Thursday, September 8, 2011

Tiger Salamander

It's been so dry in the past few years that I haven't seen many Tiger Salamanders
(Ambystoma tigrinum).  

National Geographic says this about the Tiger Salamander:

Thick-bodied amphibians with short snouts, sturdy legs, and long tails, tigers are the largest land-dwelling salamander on Earth. They can grow to 14 inches (35 centimeters) in length, but the average size is more like 6 to 8 inches (15.2 to 20.3 centimeters).
They are also the most wide-ranging salamander species in North America, living throughout most of the United States, southern Canada, and eastern Mexico. They live in deep burrows, up to two feet (60 centimeters) below the surface, near ponds, lakes, or slow-moving streams and are one of few salamanders able to survive in the arid climate of the North America interior.
Highly voracious predators, they emerge from their burrows at night to feed on worms, insects, frogs, and even other salamanders.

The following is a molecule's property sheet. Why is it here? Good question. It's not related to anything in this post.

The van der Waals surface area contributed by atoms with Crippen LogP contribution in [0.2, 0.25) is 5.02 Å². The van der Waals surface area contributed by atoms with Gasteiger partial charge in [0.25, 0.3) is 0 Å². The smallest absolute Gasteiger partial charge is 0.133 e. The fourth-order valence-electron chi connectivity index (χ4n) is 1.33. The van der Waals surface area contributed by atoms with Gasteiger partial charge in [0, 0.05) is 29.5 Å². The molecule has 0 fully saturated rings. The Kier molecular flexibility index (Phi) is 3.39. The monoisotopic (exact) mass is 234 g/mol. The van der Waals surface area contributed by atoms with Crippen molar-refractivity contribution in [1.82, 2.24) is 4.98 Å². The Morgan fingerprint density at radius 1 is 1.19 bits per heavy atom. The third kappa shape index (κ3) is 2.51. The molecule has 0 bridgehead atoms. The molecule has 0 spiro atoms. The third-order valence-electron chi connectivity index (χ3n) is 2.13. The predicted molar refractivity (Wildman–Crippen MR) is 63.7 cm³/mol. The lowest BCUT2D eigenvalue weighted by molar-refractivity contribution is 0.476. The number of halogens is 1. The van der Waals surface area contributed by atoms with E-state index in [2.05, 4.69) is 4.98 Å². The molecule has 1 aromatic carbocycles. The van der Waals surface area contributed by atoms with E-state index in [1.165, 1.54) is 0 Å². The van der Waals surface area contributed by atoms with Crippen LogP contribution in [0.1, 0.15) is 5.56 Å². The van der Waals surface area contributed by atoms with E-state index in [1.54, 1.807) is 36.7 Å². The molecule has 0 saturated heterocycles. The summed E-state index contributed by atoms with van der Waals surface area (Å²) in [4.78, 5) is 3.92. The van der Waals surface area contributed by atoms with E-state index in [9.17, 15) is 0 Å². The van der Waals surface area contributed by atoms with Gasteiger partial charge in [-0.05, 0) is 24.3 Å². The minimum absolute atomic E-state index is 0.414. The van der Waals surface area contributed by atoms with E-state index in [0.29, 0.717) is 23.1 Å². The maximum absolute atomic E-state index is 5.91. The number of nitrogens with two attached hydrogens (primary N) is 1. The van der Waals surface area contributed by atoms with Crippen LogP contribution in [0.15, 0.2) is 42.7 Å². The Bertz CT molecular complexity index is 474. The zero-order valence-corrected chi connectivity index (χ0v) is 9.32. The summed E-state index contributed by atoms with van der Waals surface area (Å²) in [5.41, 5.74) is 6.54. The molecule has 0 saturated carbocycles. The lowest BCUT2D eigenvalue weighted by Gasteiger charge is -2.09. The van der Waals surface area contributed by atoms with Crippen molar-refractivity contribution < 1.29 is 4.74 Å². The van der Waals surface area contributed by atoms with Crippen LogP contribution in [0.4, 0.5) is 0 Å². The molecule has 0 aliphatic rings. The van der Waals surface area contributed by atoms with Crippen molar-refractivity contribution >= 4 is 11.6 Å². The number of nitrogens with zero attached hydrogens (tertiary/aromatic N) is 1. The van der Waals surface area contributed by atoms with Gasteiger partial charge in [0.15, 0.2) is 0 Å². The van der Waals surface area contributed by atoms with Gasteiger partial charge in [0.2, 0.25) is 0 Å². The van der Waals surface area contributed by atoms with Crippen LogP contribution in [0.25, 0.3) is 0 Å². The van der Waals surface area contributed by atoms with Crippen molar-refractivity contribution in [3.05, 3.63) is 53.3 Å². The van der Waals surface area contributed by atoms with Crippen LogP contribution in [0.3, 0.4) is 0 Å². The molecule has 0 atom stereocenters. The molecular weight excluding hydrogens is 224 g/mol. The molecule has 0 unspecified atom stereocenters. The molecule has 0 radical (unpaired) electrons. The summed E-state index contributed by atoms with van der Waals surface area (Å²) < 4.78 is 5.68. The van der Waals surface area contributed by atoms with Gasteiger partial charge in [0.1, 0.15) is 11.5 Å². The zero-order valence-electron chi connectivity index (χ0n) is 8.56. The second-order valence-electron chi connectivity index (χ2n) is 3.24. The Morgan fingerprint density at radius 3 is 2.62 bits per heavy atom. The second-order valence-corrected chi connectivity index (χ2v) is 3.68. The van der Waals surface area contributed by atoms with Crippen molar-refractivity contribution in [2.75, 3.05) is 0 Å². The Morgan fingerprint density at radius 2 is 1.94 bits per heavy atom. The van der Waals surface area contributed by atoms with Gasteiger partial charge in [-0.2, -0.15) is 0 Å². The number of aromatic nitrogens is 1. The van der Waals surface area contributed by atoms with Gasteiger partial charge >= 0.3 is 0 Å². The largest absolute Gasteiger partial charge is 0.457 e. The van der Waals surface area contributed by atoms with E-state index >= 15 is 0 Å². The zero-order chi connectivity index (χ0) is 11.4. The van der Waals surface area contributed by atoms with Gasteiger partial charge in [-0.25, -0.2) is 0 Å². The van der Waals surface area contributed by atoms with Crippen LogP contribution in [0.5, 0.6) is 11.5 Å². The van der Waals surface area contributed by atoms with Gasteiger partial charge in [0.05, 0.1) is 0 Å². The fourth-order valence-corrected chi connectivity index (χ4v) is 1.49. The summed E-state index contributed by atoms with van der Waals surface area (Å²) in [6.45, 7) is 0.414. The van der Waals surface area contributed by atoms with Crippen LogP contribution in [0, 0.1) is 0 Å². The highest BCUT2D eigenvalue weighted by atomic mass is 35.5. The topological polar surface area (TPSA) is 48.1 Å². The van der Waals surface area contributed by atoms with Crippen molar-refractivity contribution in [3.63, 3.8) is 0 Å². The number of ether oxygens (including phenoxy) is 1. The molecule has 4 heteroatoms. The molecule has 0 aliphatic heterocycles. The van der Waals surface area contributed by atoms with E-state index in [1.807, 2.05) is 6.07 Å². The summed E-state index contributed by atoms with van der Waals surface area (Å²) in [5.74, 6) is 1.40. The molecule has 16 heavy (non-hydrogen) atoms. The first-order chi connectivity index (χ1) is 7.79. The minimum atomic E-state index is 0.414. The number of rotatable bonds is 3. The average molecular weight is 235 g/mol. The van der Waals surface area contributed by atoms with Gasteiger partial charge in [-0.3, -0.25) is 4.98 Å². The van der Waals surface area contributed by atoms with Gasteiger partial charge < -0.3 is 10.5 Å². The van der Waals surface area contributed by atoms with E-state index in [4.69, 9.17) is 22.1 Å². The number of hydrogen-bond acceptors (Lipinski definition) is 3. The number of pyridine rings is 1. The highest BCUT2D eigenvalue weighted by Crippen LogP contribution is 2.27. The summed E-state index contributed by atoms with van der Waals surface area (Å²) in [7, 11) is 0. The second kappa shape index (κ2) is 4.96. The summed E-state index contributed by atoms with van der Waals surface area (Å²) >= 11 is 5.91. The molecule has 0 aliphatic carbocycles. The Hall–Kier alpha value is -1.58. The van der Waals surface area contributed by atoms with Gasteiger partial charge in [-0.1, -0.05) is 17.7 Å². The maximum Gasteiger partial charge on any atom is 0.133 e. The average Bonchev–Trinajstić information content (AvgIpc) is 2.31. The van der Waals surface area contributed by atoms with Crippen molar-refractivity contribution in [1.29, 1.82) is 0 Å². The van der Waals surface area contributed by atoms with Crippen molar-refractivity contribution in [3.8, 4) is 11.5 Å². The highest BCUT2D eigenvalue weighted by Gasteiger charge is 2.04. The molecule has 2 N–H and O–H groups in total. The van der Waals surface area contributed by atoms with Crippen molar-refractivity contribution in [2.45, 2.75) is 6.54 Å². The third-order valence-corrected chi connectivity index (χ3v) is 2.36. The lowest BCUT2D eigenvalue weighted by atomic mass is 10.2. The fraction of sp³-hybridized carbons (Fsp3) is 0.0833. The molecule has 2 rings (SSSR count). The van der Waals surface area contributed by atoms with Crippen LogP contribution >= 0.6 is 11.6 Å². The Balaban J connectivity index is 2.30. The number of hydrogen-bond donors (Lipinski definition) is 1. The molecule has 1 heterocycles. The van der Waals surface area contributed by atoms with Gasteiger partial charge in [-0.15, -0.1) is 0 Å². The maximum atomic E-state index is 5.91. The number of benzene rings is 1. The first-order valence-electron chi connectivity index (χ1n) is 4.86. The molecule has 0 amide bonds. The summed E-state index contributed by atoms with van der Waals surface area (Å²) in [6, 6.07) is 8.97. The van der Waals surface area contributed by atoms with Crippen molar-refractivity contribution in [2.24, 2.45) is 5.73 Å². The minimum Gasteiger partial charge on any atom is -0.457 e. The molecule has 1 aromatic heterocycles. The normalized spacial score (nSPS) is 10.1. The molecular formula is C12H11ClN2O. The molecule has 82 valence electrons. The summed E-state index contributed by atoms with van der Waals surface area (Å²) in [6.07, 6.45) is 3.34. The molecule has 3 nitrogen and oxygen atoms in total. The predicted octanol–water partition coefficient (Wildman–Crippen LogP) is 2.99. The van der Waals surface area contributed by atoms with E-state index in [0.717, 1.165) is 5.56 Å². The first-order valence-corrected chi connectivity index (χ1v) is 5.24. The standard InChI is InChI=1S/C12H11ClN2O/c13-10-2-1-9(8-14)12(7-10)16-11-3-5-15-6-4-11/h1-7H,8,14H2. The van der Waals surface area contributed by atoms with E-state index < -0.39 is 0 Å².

Their population is healthy throughout their range, but deforestation, pollution, and rising acidity levels in their breeding pools is affecting their distribution. Many are even killed by cars as they cross roads in the spring en route to or from their breeding sites.
Tiger salamanders are long-lived, averaging 10 to 16 years in the wild.
This was a hurried photo shoot as there was a convoy of oilfield trucks not too far behind me.  I wanted both a photo and to get this little one off the road (and me too) before the trucks thundered by.  Mission accomplished. 

I saw two more not-so-lucky ones on the road that morning.

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